Mind you some of the characters like Norrington and Will suffered a more severe consequence than the other characters. But not one of them had the glowingly “happily ever after” that was seen in the conclusion of “AT WORLD’S END”. Even though Will and Elizabeth were finally reunited in the film’s post-credits scene, I wonder if there were some problems in their reunion. After all, Will and Elizabeth had to adjust being married. And Will had to learn to be a father . . . something of which Elizabeth already had ten years of experience.

Scotch Egg

Below is an article about the British snack known as Scotch Egg:

 

SCOTCH EGG

When I first learned about the dish known as Scotch Egg, I had assumed that it had originated in Scotland. Silly me. Basically a snack, the Scotch Egg is usually served at picnics or inside pubs. Today, the Scotch Egg can be found at supermarkets, corner shops and motorway service stations throughout Great Britain. Here in the United States, they can be found at British-style pubs and eateries. They are usually served with hot dipping sauces such as ranch dressing, hot sauce, or hot mustard sauce.

Many food historians claim that the exact origin of the Scotch Egg is unknown. Many believe that it might be a descendant of a form of the Mughlai dish called “nargisi kofta”. However, the London Department store, Fortnum & Mason, claims it was inspired by the “nargisi kofta” and invented the Scotch Egg in 1738.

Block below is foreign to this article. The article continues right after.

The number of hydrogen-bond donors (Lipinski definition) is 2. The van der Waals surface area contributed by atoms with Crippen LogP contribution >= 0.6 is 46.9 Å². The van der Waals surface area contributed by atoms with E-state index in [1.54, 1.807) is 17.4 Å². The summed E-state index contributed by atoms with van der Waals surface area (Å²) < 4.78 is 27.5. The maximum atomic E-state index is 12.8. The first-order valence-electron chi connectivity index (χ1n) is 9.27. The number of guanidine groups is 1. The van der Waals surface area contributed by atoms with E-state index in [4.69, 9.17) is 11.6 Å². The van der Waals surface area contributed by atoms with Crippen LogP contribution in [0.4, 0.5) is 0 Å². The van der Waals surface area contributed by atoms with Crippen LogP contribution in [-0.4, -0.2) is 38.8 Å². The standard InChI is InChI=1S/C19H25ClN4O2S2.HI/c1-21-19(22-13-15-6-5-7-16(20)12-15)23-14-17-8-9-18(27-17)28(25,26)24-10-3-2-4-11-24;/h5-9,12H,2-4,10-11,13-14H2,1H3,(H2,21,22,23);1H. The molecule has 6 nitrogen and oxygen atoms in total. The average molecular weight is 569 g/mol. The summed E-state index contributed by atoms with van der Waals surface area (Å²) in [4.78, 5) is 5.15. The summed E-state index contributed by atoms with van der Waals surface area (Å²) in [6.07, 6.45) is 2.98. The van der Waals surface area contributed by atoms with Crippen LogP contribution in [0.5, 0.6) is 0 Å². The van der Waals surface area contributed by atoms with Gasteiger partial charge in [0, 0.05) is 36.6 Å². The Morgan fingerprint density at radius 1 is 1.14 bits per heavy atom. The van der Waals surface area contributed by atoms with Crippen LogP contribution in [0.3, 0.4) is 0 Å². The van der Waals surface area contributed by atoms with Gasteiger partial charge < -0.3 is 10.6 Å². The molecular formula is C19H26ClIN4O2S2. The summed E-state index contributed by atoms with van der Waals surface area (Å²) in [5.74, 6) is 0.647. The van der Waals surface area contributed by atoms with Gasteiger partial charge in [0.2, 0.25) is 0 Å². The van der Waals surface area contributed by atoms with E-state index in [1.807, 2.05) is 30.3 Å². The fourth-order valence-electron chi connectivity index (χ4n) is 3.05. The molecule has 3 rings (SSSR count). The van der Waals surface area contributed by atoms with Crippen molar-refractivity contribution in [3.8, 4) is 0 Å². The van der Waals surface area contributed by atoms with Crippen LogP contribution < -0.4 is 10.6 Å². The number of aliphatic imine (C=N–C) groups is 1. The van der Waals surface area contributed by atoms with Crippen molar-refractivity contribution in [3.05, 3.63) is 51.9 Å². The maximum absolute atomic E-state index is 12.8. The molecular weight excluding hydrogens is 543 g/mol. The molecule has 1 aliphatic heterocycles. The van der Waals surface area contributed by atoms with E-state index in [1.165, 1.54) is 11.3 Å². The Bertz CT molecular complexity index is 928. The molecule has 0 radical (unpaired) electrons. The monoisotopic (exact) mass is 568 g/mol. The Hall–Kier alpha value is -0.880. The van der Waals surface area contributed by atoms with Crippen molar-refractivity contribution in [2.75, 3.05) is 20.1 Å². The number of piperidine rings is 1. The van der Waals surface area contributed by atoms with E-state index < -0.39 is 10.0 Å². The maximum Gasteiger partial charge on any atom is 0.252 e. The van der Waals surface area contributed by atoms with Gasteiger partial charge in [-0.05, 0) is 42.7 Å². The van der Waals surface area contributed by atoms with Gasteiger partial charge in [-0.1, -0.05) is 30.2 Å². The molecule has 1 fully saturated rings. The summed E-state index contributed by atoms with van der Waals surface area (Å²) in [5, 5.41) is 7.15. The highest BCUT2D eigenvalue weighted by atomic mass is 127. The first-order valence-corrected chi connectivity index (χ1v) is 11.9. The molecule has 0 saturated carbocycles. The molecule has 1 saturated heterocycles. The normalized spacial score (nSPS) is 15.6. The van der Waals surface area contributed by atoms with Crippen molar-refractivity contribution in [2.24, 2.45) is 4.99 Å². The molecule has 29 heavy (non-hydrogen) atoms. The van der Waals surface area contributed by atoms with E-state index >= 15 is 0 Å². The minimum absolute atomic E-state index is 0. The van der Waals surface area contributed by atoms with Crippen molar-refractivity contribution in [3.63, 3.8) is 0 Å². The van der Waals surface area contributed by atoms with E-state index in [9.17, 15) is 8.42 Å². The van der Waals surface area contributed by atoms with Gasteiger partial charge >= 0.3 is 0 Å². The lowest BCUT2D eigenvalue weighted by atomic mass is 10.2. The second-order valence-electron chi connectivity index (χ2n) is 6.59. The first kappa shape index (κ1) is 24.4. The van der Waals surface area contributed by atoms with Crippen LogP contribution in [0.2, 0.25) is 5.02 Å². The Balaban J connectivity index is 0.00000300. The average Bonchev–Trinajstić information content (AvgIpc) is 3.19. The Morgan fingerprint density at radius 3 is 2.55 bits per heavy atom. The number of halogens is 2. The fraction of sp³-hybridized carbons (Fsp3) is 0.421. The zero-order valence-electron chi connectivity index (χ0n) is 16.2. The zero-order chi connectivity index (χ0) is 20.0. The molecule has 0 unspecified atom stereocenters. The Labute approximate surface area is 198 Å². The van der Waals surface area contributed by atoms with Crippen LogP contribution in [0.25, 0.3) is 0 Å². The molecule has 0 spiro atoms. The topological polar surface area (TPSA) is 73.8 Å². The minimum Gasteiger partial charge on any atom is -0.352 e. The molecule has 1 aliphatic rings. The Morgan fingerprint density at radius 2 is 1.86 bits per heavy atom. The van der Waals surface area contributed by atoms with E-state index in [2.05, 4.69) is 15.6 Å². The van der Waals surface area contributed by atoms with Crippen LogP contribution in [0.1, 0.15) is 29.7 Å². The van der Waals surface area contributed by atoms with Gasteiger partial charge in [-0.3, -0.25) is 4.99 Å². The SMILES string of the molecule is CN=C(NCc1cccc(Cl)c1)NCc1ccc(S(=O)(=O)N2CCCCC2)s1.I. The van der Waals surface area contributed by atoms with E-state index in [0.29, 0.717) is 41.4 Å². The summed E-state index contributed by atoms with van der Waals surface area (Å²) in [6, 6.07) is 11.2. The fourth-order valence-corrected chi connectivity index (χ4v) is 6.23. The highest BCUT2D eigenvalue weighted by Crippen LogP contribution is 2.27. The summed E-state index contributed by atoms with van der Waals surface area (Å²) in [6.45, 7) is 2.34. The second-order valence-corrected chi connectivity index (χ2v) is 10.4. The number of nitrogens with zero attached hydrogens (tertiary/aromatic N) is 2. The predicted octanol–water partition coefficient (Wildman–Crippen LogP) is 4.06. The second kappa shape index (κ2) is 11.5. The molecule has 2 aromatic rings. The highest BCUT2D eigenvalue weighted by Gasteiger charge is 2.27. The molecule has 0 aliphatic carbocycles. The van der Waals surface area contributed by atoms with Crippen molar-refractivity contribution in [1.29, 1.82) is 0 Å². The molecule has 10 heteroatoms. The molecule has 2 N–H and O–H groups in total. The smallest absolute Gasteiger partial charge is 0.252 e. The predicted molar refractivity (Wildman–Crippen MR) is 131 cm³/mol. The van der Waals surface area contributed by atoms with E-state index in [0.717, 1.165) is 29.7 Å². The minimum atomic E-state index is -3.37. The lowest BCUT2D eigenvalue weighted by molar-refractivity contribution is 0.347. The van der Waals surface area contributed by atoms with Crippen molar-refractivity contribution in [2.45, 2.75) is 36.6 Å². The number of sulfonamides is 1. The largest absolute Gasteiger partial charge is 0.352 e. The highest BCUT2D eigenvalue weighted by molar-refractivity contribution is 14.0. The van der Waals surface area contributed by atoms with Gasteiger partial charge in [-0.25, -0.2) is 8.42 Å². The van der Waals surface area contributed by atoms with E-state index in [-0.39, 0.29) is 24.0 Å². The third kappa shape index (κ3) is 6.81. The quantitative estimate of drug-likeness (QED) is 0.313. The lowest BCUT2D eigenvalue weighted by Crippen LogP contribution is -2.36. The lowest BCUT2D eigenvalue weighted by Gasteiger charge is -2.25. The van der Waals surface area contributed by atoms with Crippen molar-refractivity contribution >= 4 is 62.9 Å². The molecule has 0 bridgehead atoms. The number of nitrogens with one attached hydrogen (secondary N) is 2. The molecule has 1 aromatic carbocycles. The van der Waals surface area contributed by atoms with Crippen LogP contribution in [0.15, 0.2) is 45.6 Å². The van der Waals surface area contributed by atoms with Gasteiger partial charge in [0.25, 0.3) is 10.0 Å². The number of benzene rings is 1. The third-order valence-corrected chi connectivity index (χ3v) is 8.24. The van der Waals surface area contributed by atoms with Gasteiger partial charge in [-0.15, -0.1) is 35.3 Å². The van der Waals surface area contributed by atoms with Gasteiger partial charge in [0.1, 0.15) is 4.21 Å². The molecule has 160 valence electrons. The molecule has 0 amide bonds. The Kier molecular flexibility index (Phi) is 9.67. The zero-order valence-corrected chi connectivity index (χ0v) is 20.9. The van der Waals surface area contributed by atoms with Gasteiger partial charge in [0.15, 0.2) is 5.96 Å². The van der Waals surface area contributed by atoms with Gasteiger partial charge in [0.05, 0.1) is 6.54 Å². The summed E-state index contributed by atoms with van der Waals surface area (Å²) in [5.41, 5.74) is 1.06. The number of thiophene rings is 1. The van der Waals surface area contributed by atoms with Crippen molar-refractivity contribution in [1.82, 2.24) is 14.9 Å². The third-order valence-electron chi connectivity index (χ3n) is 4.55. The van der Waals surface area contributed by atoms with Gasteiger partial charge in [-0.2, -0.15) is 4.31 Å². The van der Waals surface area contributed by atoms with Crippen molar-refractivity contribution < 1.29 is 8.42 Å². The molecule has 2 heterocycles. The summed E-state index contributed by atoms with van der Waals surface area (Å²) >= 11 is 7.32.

The recipe for the Scotch Egg first appeared in the 1809 edition of Mrs. Rundell’s 1806 cookbook, “A New System of Domestic Cookery”. Mrs. Rundell and later 19th-century cookbook authors usually instructed their readers to served the Scotch Eggs hot and with gravy.

Below is a recipe from the Allrecipes.com website:

Scotch Egg

Ingredients

1 quart oil for frying

4 eggs

2 pounds pork sausage

4 cups dried bread crumbs, seasoned

1 cup all-purpose flour

4 eggs, beaten

Preparations

Preheat oven to 350 degrees F (175 degrees C). Heat oil in deep-fryer to 375 degrees F (190 degrees C).

Place eggs in saucepan and cover with water. Bring to boil. Cover, remove from heat, and let eggs sit in hot water for 10 to 12 minutes. Remove from hot water, cool and peel.

Flatten the sausage and make a patty to surround each egg. Very lightly flour the sausage and coat with beaten egg. Roll in bread crumbs to cover evenly.

Deep fry until golden brown, or pan fry while making sure each side is well cooked. Bake in the preheated oven for 10 minutes.

Cut in half and serve over a bed of lettuce and sliced tomatoes for garnish. If mustard is desired it looks beautiful over this.

“POLDARK” (1996) Review

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“POLDARK” (1996) Review

Over seventy years ago marked the publication of author Winston Graham’s first entry in his novel series about a former British Army officer who had served in the American Revolution and his life experiences following his return to home in Cornwall. The BBC aired a successful television series that was based upon Graham’s first seven novels in 1975 and 1977.